For purposes of a gilding demonstration, Blunden brings a wooden, hand-carved mariner’s dolphin to the table. The piece — a sort of wall plaque about 2 feet tall — came off an English ship and is an ode to the ancient mariners’ respect for dolphins’ swimming skills. When it arrived at Blunden’s studio, the dolphin was cracked and tarnished, time having worked its deleterious effects. She restored the wood by clamping and gluing it back together.
The process of gilding is supposed to yield a product that appears to be made of solid gold. In fact, the gold is just a foil-thin layer over wood, and sometimes metal. They key to the outer layer’s consistency and its rich conceit is the smoothness of its base, Blunden explains. In water — as opposed to oil — gilding, the first layer on the wood is made from a combination of rabbit-skin glue, calcium carbonate and water. The glue and chalk come in a granule form, and when mixed with water make a gelatinous liquid that is painted onto the frame material. Blunden will lay down 15 coats of this mixture and, when dry, smooth them down with sandpaper. “If you have any imperfections in the undercoat,” she says, “once you put the gold on, it will show through.”
The next layers consist of yellow clay and red clay. Sometimes a fourth layer of black clay will be swabbed on in highlights, to make the piece look old but not destroyed. “I’ll antique it so that you won’t know I’ve regilded it,” Blunden says. “That’s the hope.”
The mariner’s dolphin has gone through all of the steps except the gilding, so it has red clay on the sides and black clay on the prominent surfaces. They provide a sort of throne for the gold leafs. Blunden uses 23-carat gold, and the leaf comes in 3.25-inch sheets, 25 to a book. When she’s ready to lay the leaf, Blunden rubs a squirrel-hair-tipped paintbrush against her cheek and then uses the static to pick up a gold sheet. She puts the leaf on the piece, picks up another sheet and places it next to the first. When the gold has bonded to the under layer, she burnishes it smooth with an agate stone on the end of a paintbrush shaft.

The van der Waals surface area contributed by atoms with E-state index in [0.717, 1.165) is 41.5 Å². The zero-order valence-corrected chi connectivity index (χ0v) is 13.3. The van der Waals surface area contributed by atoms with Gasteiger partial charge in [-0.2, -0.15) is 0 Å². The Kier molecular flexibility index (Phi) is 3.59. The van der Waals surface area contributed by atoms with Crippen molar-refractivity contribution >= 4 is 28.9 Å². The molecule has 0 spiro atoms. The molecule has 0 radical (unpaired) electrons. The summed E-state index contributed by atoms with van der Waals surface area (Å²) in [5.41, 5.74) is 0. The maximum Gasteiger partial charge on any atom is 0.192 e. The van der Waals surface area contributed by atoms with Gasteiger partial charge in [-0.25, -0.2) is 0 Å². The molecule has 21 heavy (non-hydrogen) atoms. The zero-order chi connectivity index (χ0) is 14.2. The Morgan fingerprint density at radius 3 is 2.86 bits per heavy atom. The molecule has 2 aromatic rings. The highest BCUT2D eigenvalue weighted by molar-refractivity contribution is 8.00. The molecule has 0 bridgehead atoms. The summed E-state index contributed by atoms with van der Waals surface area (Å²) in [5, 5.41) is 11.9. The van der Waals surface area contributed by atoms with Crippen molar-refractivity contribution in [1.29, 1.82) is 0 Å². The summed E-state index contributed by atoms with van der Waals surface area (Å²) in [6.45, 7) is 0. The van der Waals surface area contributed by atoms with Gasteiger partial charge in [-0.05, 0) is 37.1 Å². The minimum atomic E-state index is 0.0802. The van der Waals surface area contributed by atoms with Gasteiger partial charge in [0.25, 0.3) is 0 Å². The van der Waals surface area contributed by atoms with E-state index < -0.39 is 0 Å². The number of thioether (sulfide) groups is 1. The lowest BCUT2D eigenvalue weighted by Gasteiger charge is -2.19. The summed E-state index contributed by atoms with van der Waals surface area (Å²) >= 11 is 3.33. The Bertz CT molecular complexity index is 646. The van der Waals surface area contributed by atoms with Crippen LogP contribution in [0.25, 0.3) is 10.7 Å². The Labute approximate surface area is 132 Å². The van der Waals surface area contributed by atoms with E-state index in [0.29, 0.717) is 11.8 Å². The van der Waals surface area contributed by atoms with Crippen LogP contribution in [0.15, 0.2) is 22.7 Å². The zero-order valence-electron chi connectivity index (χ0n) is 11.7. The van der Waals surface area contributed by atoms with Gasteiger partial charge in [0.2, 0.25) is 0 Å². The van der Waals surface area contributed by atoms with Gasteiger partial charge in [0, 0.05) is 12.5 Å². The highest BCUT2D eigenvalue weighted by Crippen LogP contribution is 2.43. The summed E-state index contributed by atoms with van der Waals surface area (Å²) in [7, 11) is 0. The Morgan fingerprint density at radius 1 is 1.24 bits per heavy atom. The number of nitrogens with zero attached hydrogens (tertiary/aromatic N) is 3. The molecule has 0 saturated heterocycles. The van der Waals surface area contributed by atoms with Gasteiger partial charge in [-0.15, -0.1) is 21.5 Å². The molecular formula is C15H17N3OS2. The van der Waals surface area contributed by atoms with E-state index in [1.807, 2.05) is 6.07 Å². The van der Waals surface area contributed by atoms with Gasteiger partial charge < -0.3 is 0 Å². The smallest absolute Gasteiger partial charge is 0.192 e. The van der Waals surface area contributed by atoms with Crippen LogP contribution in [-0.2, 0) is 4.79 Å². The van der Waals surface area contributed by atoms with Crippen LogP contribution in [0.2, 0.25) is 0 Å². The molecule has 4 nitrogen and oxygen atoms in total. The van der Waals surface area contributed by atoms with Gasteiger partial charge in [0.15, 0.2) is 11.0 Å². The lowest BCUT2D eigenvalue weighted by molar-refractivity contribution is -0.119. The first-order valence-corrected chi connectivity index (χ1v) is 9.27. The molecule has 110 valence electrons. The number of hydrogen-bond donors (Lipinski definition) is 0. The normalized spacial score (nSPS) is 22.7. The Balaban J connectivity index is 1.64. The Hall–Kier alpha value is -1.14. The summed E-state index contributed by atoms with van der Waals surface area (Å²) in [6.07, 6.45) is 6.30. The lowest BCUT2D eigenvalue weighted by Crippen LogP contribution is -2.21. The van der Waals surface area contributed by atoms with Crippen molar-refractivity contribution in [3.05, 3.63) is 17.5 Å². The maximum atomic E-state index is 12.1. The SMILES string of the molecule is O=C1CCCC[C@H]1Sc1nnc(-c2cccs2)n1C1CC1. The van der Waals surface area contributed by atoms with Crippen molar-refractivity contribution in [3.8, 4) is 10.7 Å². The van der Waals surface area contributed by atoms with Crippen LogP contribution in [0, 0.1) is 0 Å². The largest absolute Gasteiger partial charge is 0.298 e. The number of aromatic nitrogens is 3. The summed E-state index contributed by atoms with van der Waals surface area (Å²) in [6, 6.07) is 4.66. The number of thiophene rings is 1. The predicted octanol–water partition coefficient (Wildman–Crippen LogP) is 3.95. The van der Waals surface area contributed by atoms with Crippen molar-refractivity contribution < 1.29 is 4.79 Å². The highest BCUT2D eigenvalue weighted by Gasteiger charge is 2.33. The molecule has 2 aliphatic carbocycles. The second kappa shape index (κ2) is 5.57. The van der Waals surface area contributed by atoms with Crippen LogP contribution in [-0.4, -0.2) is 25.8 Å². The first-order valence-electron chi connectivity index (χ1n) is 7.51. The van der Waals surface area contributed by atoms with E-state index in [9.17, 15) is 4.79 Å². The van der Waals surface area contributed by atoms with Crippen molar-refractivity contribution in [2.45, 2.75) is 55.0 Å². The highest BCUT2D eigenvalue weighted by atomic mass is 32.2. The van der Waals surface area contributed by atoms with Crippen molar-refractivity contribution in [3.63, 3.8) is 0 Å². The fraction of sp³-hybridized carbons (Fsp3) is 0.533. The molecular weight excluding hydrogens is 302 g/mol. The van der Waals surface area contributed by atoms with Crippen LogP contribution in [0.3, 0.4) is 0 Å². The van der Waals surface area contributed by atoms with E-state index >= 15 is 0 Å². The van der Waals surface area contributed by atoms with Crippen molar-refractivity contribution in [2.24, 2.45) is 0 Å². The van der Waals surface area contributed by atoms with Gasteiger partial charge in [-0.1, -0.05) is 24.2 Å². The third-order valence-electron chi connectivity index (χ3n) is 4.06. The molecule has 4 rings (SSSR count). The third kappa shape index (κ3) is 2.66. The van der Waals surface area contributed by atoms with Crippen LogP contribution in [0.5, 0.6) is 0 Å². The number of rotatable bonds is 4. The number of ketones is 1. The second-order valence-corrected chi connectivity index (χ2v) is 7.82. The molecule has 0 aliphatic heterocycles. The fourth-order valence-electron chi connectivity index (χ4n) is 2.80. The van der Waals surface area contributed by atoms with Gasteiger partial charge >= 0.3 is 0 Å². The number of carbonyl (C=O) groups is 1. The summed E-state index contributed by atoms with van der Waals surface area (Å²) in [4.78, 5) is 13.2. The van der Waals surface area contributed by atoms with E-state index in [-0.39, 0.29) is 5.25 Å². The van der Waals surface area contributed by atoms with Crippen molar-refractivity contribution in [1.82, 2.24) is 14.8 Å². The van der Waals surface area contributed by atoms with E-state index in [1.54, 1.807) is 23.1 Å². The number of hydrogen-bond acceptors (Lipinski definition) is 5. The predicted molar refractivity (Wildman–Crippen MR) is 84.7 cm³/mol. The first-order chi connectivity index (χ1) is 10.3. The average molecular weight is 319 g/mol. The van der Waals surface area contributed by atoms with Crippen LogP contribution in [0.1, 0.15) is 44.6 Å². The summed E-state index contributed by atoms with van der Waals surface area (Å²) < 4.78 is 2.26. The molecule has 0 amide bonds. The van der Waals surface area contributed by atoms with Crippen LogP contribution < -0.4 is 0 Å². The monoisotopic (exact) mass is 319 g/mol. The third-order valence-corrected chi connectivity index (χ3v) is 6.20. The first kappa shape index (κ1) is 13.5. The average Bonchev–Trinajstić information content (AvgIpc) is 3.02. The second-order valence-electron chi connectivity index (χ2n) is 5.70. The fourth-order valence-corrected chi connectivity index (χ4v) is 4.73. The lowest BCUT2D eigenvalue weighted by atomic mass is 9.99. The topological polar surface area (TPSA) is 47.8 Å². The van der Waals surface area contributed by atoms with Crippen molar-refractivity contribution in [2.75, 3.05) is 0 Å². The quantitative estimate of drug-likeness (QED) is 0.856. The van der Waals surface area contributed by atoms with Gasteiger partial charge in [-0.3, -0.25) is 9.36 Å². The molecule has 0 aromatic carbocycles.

Polishing rapidly, Blunden says, “See how it’s becoming a little shiny? That’s what kind of blends it all together.”
Blunden has taken pictures of the piece at every stage, so she knows what it looked like when it came in. She’ll burnish the highlights, leave other sections in a matte finish, and antique some areas to give it authenticity. This job will take her about three days.
Clients rarely want their frames to gleam like they did in the dark ages — we have lights to illuminate rooms and don’t need help from the reflective gold. Instead, they often ask Blunden to distress the final product. Sometimes she’ll rub the gold with denatured alcohol, which brings out the black layer and makes the frame look as if it’s been jostled on a transatlantic voyage. Other methods include pigment powders, tinted shellac and a concoction called dragon’s blood. “Sometimes you make them up as you go along,” Blunden says. “A little of this, a little of that. Whatever works.”
When she needs inspiration, Blunden goes to Boston and visits the Museum of Fine Art and the Isabella Stewart Gardner Museum. She’ll first hone in on a frame and then take in the entire work. A successful pairing of art and frame doesn’t happen by accident. “You want the eye drawn in,” she says, with no abrupt transitions around the perimeter to distract it.